Transformer Theory


The information in this part is on the construction, theory, operation, and the various uses of transformers. Safety precautions to be observed by a person working with transformers are also discussed.

A TRANSFORMER is a device that transfers electrical energy from one circuit to another by electromagnetic induction (transformer action). The electrical energy is always transferred without a change in frequency, but may involve changes in magnitudes of voltage and current. Because a transformer works on the principle of electromagnetic induction, it must be used with an input source voltage that varies in amplitude. There are many types of power that fit this description; for ease of explanation and understanding, transformer action will be explained using an ac voltage as the input source.


 You learned that alternating current has certain advantages over direct current. One important advantage is that when ac is used, the voltage and current levels can be increased or decreased by means of a transformer.


As you know, the amount of power used by the load of an electrical circuit is equal to the current in the load times the voltage across the load, or P = EI. If, for example, the load in an electrical circuit requires an input of 2 amperes at 10 volts (20 watts) and the source is capable of delivering only 1 ampere at 20 volts, the circuit could not normally be used with this particular source. However, if a transformer is connected between the source and the load, the voltage can be decreased (stepped down) to 10 volts and the current increased (stepped up) to 2 amperes. Notice in the above case that the power remains the same. That is, 20 volts times 1 ampere equals the same power as 10 volts times 2 amperes.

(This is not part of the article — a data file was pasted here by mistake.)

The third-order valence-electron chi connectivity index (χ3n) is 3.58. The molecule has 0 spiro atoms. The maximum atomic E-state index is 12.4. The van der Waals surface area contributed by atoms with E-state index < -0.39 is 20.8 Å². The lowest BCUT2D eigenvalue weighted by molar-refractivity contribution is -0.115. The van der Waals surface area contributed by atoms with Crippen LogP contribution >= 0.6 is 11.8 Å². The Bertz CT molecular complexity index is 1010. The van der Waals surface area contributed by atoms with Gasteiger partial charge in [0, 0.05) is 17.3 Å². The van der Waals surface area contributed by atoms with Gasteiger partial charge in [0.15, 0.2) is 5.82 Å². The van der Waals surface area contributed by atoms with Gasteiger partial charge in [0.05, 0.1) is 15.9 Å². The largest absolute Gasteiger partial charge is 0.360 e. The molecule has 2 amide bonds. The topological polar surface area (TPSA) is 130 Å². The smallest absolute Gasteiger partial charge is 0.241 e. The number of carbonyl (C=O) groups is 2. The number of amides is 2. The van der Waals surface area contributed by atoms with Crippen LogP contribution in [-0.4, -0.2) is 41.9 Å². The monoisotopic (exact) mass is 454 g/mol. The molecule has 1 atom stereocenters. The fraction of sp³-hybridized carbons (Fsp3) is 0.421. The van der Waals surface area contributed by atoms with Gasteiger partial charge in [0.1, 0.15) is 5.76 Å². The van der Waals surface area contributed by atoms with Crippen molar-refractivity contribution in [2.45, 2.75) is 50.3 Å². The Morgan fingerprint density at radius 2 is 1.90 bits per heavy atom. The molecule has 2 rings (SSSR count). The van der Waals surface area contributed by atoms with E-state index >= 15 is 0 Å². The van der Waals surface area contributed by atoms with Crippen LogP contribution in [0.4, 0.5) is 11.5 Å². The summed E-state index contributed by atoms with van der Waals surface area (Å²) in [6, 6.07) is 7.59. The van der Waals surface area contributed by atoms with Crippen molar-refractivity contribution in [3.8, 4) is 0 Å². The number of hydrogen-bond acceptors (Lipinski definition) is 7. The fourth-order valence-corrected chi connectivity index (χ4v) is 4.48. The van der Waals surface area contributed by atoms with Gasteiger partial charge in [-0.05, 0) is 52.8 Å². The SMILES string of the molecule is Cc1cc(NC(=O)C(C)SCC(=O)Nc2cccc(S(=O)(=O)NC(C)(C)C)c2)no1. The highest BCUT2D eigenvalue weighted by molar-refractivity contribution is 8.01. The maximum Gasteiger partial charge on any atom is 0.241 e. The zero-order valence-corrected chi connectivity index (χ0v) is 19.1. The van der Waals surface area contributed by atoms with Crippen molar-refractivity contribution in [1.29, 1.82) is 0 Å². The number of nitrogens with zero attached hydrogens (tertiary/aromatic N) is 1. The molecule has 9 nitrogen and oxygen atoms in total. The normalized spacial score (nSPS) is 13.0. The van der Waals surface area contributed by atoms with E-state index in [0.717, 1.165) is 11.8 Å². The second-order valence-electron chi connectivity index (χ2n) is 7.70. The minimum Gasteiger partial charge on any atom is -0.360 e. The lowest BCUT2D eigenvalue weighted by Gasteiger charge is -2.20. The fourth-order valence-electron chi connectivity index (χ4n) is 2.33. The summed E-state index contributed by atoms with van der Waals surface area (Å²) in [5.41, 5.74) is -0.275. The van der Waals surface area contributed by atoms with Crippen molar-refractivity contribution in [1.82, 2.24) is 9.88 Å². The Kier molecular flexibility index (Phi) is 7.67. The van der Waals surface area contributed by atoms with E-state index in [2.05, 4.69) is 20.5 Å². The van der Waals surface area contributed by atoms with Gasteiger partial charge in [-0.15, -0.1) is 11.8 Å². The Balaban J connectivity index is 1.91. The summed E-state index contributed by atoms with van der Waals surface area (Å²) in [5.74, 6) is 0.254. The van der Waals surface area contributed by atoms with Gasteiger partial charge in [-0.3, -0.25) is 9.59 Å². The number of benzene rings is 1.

In its most basic form a transformer consists of:

  • A primary coil or winding.
  • A secondary coil or winding.
  • A core that supports the coils or windings.

Refer to the transformer circuit in figure (1) as you read the following explanation: The primary winding is connected to a 50 hertz ac voltage source. The magnetic field (flux) builds up (expands) and collapses (contracts) about the primary winding. The expanding and contracting magnetic field around the primary winding cuts the secondary winding and induces an alternating voltage into the winding. This voltage causes alternating current to flow through the load. The voltage may be stepped up or down depending on the design of the primary and secondary windings.


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Figure (1). - Basic transformer action.